Data

Data | Low-income countries have received only 0.27% of the COVID-19 vaccine doses administered so far

South African President Cyril Ramaphosa receives the Johnson and Johnson coronavirus disease (COVID-19) vaccination at the Khayelitsha Hospital near Cape Town, South Africa. File photo   | Photo Credit: REUTERS

Low-income countries have received only 0.27% of the COVID-19 doses administered worldwide while high-income countries (30%) and upper-middle-income countries (52%) have acquired more than 80%. Of the 27 nations termed as low-income, 23 are in Africa. Due to this wide disparity in vaccine supply, of the 52 countries in Africa, 38 have given at least one dose to <5% of population. Worryingly, many African countries have recorded a recent uptick in cases, most of which were due to the highly transmissible Delta variant.

Vaccine inequity

The map shows % the population that has received at least one dose of the COVID-19 vaccine, and the chart depicts the share of doses administered across various income groups of countries. While 27% of the global population has received at least one dose, Africa lags with only 3.13% of the population vaccinated with at least one dose.

Chart appears incomplete? Click to remove AMP mode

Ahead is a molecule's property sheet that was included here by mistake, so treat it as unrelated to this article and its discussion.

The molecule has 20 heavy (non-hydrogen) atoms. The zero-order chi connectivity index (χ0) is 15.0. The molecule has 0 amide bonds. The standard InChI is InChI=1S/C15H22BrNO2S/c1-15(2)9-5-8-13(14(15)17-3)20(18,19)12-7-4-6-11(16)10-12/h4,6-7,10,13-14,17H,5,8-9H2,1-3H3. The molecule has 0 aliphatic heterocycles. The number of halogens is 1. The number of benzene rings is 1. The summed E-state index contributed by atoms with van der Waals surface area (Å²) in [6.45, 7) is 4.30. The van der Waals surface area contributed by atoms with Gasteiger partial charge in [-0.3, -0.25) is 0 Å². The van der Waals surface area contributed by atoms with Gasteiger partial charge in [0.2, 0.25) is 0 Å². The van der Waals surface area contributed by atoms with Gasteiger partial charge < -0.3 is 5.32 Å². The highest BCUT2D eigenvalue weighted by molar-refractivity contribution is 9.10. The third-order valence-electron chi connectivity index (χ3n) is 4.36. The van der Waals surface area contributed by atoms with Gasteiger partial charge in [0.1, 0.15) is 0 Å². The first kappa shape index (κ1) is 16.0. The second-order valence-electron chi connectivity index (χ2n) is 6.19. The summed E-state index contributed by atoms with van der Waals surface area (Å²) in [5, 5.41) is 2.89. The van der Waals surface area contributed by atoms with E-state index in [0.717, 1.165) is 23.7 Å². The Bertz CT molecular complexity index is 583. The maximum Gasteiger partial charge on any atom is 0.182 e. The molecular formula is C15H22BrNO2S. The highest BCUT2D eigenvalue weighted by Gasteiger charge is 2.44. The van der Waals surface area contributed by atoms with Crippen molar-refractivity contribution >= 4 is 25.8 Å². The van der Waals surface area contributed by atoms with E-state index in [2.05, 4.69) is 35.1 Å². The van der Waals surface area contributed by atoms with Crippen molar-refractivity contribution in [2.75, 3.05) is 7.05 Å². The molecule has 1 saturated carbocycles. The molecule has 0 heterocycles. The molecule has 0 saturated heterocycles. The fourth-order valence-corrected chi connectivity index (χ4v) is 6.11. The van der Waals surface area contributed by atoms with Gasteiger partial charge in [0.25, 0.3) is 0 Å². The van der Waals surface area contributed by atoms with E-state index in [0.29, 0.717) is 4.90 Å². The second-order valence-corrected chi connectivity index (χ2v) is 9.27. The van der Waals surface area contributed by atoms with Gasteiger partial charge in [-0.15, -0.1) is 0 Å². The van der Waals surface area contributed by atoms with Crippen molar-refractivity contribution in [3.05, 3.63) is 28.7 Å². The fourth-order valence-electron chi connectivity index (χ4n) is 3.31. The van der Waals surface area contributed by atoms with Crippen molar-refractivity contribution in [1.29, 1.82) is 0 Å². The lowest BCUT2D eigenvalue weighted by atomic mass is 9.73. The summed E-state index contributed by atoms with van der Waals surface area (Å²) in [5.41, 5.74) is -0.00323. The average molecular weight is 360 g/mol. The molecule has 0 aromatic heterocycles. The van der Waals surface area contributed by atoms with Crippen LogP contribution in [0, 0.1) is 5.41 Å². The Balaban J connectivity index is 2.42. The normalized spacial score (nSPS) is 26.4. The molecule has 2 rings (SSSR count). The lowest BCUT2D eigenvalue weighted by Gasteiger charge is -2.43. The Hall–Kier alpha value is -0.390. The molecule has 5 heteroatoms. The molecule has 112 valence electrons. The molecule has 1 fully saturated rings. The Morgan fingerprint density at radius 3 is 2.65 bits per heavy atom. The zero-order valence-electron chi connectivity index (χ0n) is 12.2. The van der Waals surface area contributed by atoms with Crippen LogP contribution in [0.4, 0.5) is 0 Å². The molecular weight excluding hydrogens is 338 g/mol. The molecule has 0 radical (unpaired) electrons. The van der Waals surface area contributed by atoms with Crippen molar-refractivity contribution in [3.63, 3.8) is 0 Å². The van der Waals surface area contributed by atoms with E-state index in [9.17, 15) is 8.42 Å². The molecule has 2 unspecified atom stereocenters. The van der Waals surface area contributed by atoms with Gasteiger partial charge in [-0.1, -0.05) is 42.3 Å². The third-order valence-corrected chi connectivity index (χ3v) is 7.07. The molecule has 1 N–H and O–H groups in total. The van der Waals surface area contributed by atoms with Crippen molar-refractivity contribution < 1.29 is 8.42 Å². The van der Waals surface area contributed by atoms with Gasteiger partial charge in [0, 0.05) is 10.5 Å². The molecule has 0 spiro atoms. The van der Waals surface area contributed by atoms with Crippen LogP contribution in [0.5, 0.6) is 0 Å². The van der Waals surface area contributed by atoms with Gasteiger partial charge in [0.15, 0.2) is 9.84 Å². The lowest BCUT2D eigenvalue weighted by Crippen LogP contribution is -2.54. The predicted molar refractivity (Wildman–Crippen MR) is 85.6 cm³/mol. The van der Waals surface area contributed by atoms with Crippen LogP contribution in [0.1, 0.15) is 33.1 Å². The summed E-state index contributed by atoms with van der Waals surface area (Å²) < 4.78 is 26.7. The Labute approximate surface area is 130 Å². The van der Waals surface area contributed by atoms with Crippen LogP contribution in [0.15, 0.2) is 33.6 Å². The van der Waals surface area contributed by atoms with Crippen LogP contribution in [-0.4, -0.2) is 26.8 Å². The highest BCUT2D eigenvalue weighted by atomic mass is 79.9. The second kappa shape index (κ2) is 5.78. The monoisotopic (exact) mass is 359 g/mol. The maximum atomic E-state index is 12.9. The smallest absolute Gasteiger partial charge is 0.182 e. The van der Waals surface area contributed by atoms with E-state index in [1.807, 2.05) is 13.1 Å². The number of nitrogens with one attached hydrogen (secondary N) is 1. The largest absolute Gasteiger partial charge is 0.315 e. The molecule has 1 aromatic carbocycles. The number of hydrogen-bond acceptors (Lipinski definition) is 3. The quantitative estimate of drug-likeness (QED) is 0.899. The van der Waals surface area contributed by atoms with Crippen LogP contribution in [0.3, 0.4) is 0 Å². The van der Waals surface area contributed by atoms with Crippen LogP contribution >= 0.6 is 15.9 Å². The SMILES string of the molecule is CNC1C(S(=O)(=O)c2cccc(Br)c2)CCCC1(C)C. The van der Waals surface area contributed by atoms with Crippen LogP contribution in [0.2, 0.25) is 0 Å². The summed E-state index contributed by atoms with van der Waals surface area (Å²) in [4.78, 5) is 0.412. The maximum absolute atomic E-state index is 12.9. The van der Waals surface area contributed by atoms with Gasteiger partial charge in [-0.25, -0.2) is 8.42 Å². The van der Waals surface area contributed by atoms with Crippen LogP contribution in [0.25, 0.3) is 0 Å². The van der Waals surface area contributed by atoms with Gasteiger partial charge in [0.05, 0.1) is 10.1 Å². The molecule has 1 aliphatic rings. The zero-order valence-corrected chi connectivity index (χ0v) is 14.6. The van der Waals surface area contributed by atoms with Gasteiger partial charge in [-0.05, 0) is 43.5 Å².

Wide disparities exist in the vaccination drive across various income groups of countries. When the global vaccination drive began, the high-income countries cornered most of the doses in the market, given the aggressive inoculation campaign. After a majority of the population was covered, the upper-middle-income countries dominated the purchase of doses. In contrast, the lower-middle and low-income countries continue to suffer.

Looming threat of Delta variant

The map depicts the biweekly change in COVID-19 infections and the table lists the share of the Delta variant in cases sequenced in select African countries. Africa’s share in global cases has remained low for a large part of the pandemic. However, since June, sharp spikes were recorded across many countries in the continent. For instance, Botswana and Algeria recorded a biweekly growth of 119% and 134% in new cases.